Tunisian customs seized 70 containers from Italy containing 120 tonnes of waste, notably hospital waste. Following the outcry caused by the media coverage of this illegal import, the Tunisian Ministry of the Environment announced the opening of an investigation which should lead to the return of this waste to its source.
The case of “waste imported from Italy” is making headlines in Tunisia. In a recent release, the Ministry of Local Affairs and the Environment reacted, indicating that a multipartite meeting was dedicated to this affair, leading to the decision to refuse all new containers and to return all previously imported quantities to the source. The ministry, which admits that it does not issue a licence for the import of waste from abroad, also announced the opening of an investigation to establish responsibility in this affair, which passes for a scandal.
The details of the government intervene the day after the broadcasting on a private television channel of an investigative report stating that 70 containers of waste from Italy with 120 tons of rubbish including hospital waste were seized upon their arrival at the port of Tunis. And according to the same source, more than 200 other containers would still be waiting in the port of Sousse, coming from Italy. The Tunisian company at the origin of this import had concluded an agreement with an Italian company for the import of 120,000 tonnes of waste per year, at a cost of 48 euros per tonne. The total amount of the contract is around 18 million dinars per year. The affair was discovered by the customs services in July 2020, but it was only after its media coverage that the government decided to take it up.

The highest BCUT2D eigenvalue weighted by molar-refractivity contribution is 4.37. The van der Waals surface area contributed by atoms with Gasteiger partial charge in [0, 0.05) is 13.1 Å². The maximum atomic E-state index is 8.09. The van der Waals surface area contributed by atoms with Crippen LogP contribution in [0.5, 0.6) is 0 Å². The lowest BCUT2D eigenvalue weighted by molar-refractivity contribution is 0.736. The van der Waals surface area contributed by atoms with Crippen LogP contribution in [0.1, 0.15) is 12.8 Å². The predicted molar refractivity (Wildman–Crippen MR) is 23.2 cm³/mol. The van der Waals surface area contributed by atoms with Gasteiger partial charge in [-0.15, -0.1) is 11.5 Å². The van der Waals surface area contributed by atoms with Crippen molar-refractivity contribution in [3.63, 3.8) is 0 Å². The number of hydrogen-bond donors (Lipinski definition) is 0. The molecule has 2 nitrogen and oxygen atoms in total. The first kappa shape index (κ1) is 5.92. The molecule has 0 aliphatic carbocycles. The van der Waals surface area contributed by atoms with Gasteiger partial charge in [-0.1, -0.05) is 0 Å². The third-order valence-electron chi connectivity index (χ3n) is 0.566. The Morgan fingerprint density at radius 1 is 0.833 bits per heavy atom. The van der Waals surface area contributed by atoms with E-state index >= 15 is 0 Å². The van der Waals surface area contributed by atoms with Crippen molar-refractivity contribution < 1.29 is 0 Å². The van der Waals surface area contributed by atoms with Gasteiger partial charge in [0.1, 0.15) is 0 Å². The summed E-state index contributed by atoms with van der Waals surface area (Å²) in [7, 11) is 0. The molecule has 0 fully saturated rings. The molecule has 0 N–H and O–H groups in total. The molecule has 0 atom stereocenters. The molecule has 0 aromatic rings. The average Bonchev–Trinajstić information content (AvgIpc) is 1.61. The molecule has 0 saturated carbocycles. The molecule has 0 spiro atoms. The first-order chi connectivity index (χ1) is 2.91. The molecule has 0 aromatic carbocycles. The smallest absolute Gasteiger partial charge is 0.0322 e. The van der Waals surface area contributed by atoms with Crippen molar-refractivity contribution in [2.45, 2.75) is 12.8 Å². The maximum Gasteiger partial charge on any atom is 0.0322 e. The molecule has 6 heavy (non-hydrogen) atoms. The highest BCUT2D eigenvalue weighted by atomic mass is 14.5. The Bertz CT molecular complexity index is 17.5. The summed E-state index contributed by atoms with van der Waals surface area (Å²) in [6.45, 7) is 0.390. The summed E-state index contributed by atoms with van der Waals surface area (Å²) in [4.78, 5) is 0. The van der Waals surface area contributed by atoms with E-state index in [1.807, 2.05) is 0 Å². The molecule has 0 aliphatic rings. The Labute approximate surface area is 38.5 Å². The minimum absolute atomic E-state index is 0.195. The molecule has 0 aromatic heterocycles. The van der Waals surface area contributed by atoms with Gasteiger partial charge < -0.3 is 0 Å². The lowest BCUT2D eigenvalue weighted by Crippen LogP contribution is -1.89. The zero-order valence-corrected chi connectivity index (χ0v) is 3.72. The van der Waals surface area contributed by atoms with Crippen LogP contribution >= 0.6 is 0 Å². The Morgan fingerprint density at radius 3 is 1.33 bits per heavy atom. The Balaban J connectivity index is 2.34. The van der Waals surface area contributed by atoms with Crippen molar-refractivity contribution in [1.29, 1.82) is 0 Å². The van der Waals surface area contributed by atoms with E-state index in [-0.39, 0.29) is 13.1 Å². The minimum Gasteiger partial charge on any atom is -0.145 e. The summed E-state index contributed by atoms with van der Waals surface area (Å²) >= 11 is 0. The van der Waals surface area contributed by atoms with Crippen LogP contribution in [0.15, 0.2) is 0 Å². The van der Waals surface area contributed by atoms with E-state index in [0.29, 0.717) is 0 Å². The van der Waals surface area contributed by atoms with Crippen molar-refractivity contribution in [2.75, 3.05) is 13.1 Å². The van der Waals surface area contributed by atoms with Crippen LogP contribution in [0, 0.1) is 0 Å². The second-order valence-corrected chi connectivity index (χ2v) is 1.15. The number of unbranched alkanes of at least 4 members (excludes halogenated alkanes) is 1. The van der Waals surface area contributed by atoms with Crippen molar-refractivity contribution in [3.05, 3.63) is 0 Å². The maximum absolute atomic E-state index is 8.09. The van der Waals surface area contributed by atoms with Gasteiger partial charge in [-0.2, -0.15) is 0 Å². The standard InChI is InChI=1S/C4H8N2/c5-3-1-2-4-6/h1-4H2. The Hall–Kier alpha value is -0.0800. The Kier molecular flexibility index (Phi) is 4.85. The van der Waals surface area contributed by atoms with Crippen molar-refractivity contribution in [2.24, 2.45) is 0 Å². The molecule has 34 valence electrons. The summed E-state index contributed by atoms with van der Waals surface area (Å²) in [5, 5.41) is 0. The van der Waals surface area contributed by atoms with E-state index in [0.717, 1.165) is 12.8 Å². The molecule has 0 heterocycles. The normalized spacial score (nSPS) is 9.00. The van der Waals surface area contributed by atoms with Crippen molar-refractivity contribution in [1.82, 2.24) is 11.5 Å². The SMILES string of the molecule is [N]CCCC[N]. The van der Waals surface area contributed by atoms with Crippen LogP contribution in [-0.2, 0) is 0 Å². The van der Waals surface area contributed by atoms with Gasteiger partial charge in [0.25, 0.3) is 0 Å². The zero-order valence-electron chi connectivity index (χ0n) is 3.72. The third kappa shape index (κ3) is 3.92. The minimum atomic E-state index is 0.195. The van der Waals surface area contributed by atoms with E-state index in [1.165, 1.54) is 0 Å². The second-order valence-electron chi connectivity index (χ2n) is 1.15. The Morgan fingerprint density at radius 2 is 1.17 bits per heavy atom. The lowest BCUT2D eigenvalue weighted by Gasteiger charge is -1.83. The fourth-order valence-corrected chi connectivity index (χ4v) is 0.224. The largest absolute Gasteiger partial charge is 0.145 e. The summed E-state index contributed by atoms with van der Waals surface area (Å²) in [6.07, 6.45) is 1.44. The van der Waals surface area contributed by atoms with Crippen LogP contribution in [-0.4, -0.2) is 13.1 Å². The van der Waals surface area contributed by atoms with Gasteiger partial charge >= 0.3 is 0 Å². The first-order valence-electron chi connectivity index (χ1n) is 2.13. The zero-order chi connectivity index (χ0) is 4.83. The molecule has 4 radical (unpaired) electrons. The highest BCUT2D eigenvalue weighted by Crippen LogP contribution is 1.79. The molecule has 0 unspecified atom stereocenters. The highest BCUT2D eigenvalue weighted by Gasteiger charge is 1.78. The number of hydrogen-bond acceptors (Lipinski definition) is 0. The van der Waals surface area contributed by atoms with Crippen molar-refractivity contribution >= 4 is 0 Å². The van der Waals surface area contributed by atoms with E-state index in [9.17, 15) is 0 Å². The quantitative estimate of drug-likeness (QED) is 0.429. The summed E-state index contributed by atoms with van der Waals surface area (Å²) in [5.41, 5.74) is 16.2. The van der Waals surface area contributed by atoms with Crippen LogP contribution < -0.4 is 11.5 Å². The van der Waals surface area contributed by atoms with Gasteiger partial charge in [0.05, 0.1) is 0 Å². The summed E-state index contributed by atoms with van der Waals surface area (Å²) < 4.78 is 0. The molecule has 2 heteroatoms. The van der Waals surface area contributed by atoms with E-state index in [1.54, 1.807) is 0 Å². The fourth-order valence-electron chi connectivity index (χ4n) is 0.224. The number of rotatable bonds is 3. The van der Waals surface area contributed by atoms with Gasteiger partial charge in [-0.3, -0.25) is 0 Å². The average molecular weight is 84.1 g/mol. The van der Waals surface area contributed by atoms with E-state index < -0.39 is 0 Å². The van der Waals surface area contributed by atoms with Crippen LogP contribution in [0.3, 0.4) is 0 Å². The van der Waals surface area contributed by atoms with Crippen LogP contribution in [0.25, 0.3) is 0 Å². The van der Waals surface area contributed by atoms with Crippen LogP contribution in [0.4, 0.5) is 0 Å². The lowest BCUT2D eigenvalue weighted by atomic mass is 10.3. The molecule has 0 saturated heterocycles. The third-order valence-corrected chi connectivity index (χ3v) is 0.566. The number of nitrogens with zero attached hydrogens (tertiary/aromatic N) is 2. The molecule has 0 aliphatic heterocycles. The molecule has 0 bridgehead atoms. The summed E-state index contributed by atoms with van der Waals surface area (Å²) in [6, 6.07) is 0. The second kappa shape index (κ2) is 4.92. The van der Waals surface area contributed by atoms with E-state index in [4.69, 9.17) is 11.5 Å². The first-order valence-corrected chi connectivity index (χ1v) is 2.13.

Africa remains a dumping ground for hazardous waste from the West
The import of waste is indeed prohibited in Tunisia. The North African country is a signatory to several international conventions concerning waste. These are mainly the Bale Convention on the Control of Transboundary Movements of Hazardous Wastes and their Disposal, adopted since March 22nd, 1989, and the Bamako Convention on the Ban on the Import into Africa of Hazardous Wastes and the Control of Transboundary Movements and Management of Hazardous Wastes within Africa.
Like Tunisia, many other African countries have received hazardous wastes from Europe in recent months. In June 2020, thirty-four people were arrested in Spain for attempting to fraudulently export 2,500 tonnes of e-waste to eight African countries, including Nigeria. The West African country has become a customary destination for e-waste, importing around 16,900 tonnes of e-waste from Europe between 2015 and 2016.